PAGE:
North of Hope was set in arctic Alaska, in the northeast corner because that’s where the incident that provoked the narrative took place. I think it then became, not just a backdrop, not just something that allowed those human experiences to unfold in their purest form, it became an actor in the story. It was something that became an integral part of the story, which it didn’t have to be of course.
If you allow it to be and if you have that relationship, or allow yourself that relationship, then it can be a very active player. I think in North of Hope and in the essays in The Way the Wild Gets Inside, it’s always the case.
North of Hope
Scott: Would you tell us a little about North of Hope? It might be everybody’s first time hearing about it.
Shannon: North of Hope is a memoir about a trip I took in northeast Alaska. It follows a trip my father and stepmother had taken in 2005. They were rafting the Hulahula River over their 16th wedding anniversary and they were killed by a grizzly bear.
North of Hope takes their trip and then parallels it with the trip I took the year after. it weaves those two stories together, as well as memories of growing up in Alaska. You can see, given the circumstances of the narrative itself, the wilderness was already an active player. I certainly had to permit it to continue to teach, instruct, and warn. To do all of those things that it can do.
Scott: That sounds very powerful to have written and a very powerful journey to have taken in the steps of that kind of incident.
Shannon: I think the other opportunity was the development of a relationship with this part of a state. Although I had grown up in the state of Alaska, I had never been to this far northeastern corner. It’s very remote and very difficult to get to. It took two flights just to get to the place where the trip began. Those are small, bumpy planes on dirt airstrips and actually no airstrips at all in some cases.
It allowed me not just to learn from that place, but to really grow in this respect that then turned into a real love and appreciation for this wilderness landscape. I think that ends up playing into all kinds of current issues today, but certainly the development of the narrator, which in a memoir of course is the author. But in the narrator’s development, or in my development, the wilderness played and continues to play a very big part.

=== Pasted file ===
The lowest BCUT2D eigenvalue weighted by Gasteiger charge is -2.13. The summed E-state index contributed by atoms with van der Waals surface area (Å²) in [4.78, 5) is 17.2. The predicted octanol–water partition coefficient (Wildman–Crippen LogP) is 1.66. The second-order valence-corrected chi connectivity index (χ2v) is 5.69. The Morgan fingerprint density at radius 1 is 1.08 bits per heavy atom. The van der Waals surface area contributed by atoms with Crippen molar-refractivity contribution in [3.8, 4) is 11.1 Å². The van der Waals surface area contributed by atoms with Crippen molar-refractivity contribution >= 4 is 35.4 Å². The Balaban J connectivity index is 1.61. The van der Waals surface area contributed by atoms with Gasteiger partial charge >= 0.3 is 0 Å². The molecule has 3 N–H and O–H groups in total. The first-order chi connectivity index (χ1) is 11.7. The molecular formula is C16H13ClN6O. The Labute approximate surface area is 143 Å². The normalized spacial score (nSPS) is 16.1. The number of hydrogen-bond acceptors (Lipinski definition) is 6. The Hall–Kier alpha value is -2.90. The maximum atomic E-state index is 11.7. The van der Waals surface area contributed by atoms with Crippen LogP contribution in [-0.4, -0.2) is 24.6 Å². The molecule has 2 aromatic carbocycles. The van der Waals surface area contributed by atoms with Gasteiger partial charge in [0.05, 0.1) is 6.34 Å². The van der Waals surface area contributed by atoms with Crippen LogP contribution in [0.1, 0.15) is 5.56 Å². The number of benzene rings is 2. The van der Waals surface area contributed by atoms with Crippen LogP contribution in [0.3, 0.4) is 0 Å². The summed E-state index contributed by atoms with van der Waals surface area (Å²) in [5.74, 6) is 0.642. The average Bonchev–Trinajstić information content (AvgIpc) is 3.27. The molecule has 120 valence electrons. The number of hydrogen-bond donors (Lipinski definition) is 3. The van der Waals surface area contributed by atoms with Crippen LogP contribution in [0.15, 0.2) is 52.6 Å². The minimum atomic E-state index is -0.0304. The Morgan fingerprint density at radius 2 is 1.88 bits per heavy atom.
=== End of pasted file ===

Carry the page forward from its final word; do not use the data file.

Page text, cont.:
Scott: You answered the question I was going to ask, which is, how did that incident and then the trip you then took, affect your relationship to the wilderness?
Shannon: Well I would say the only thing I would follow up with is a sense of responsibility to this place. That was the piece I’ve left out. The experience that really formed intensely after that trip was that I had a sense of responsibility to this place that had taught and continued to teach me so much. While it was so powerful it was also sometimes terrifying, sometimes beautiful, sometimes tragic, it was also quite fragile. There was also a real threat and there continues to be a real threat of destruction to this place because of things we might do carelessly. There was a sense of responsibility that grew strongly after that opportunity to spend time and interact with it in that way.
Gar: Shannon, could you talk about North of Hope as it relates to your music. Because Scott didn’t mention that you are also a singer as well, and you sing classical works. A “colloquium.” Is the right term?
Shannon: Yes, Seattle Pro Music Guide, who I have been with for many years. Yes.
Gar: Could you elaborate a little bit, as it relates to North of Hope? I think I recall hearing the concept about a relationship to Mozart’s Requiem here. Could you talk about that a little bit?
Shannon: Yeah, absolutely. I tried to fit a lot into it. I think we all do as authors. And the key really is to pare back to the essentials. I realized the essentials had to be in here.
There are three of them. One was wilderness; one was faith; and one was music.
In the year between the two trips that are braided together in this narrative, I had the opportunity to sing with Seattle Pro Musica. We sang the Mozart Requiem under the direction of Itzhak Perlman, which was stunning, just an unbelievable experience. Of course, the Mozart Requiem in the Christian tradition is a mass for the dead, right? It is something that is both a lament and an exaltation. It’s this combination of all the extremes of emotions we feel during grief. And yet, this connection to something much bigger.